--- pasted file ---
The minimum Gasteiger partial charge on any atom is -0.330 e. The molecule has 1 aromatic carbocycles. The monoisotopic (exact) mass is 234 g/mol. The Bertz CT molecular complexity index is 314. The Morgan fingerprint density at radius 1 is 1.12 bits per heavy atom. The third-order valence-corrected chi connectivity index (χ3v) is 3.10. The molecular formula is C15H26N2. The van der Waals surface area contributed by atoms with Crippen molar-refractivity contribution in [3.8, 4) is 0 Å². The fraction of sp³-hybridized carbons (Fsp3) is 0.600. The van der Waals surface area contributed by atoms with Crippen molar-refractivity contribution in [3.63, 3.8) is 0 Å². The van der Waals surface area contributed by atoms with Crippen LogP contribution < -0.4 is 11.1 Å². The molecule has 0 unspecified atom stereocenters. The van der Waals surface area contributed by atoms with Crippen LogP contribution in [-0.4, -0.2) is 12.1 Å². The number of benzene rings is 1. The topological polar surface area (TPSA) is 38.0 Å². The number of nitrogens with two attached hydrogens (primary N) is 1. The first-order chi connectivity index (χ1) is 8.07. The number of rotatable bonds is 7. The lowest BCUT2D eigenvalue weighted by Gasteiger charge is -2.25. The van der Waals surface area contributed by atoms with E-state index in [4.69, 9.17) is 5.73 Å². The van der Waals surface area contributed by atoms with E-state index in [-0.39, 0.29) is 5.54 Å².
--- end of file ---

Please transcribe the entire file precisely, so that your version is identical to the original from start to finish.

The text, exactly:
The minimum Gasteiger partial charge on any atom is -0.330 e. The molecule has 1 aromatic carbocycles. The monoisotopic (exact) mass is 234 g/mol. The Bertz CT molecular complexity index is 314. The Morgan fingerprint density at radius 1 is 1.12 bits per heavy atom. The third-order valence-corrected chi connectivity index (χ3v) is 3.10. The molecular formula is C15H26N2. The van der Waals surface area contributed by atoms with Crippen molar-refractivity contribution in [3.8, 4) is 0 Å². The fraction of sp³-hybridized carbons (Fsp3) is 0.600. The van der Waals surface area contributed by atoms with Crippen molar-refractivity contribution in [3.63, 3.8) is 0 Å². The van der Waals surface area contributed by atoms with Crippen LogP contribution < -0.4 is 11.1 Å². The molecule has 0 unspecified atom stereocenters. The van der Waals surface area contributed by atoms with Crippen LogP contribution in [-0.4, -0.2) is 12.1 Å². The number of benzene rings is 1. The topological polar surface area (TPSA) is 38.0 Å². The number of nitrogens with two attached hydrogens (primary N) is 1. The first-order chi connectivity index (χ1) is 8.07. The number of rotatable bonds is 7. The lowest BCUT2D eigenvalue weighted by Gasteiger charge is -2.25. The van der Waals surface area contributed by atoms with E-state index in [4.69, 9.17) is 5.73 Å². The van der Waals surface area contributed by atoms with E-state index in [-0.39, 0.29) is 5.54 Å².